Welcome to my first Blog! Not sure about the correct form or best beginning, but let’s give it a go. I’d like to talk about “Reinvention.” I’m a very big believer in second chances, do overs, redemption, reinventing yourself.
Those of you who read my book know that I was pregnant and married at 13 years old and a mother at 14. I was hoping, even back then, that wouldn’t be the end of my story. There was so much more I wanted out of life, so much more to experience, but I wasn’t sure if it was possible. I feared that I had tripped at the starting line and there was no getting back up. But things change and sometimes we get another chance at life. Even though I got a ridiculously young start at adulthood, I actually consider myself a late bloomer. Everything happened so fast when I was young that I didn’t have time to process it. I just reacted to those huge, monumental events that dominated my young life. You might not be surprised to find out that my first marriage didn’t last. We went our separate ways soon after our daughter was born. He went back to his mother; me and my daughter, Melanie, back to mine. Then I met my second husband at 15 (What’s a girl to do? I had to move on) and we were together for seventeen years. Some good things happened, some bad things happened, and we grew up anyway. During that time I realized I didn’t really have an identity; I’d gone from being a child to a child wife, and right on to being someone’s teenage wife. I didn’t know who I was or who I wanted to be. I didn’t know what I liked to eat or even watch on TV.
I knew I wanted a different life. I went back to school and pursued a career in graphic arts. At 31, I left my marriage, and over the next 19 years, embarked on two successful careers, one as a network executive and then, I got to realize my dream of becoming a writer on sit coms. That part of my life had gone well, lots of good reinvention going on. But my dating life was a joke.
Actually, my bad dating experiences were used more than once in the plots of the shows I was working on! I went through a string of wrong guys. They were all very different so I couldn’t spot a pattern. And, at one point of really deep self examination, I cracked my code of why I wasn’t meeting the right person. I was so excited I wrote a book about it and I must have somehow hit on something interesting because a publisher bought it. Anyway, it was the right information for me at the right time, and right after I turned the book into the publisher, I met the true love of my life. His name is Christopher. I was 50 years old when we met. I didn’t think it was going to happen for me. But he was definitely worth the wait – and he is one of the biggest reasons I consider myself a late bloomer. We have so much in common. We love to laugh! We love to cook! Chris is a writer, his father was a writer, I’m a writer, my father was a writer. He also had a challenging childhood. Neither of us got to be kids when we were kids. And now we do. Second chances.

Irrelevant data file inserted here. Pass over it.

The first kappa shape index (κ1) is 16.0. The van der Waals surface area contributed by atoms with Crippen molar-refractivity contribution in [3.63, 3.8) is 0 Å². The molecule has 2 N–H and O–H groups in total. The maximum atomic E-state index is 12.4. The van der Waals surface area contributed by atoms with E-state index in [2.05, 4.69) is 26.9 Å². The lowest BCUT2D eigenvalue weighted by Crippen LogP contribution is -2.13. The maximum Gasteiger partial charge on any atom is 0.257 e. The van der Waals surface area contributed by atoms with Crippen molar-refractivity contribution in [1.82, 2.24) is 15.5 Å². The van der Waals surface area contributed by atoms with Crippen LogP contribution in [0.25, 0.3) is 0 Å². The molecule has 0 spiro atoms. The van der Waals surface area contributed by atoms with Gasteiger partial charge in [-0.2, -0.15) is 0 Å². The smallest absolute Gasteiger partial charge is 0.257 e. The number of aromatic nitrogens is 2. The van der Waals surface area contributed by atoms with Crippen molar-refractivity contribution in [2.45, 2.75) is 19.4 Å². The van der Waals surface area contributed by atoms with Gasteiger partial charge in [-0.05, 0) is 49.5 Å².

Which brings me to my memoir, “An Only Child and Her Sister”. I wrote this book a few years ago. I was a TV writer and didn’t know much about self promotion or how to give my book the push it needed. Plus, maybe I was a little bit embarrassed and worried that I had been so honest in the book about my life, that people would judge me harshly. Not my friends or family but maybe strangers, i.e., people who might buy the book. My friends and family bought copies and told other people about it, it was the pick of several book clubs, so there were always a few books selling, but there was no real strategy to get the book “out there” and generate serious interest. Then, a few months ago, three years after the book was published, I started to see that it was beginning to sell steadily, and then it began climbing in the ratings and has stayed there. Thrilled, shocked, and did I mention thrilled, I started following the sales and came to the conclusion that maybe my book was a late bloomer like me! Maybe it deserved a second chance. The themes in the book are as current today as they ever were.
If it’s true that a joke is only old if you’ve heard it – maybe a book is only old if you’ve read it… unless, of course, the book is “Europe on Five Dollars a Day,” then it’s an old joke.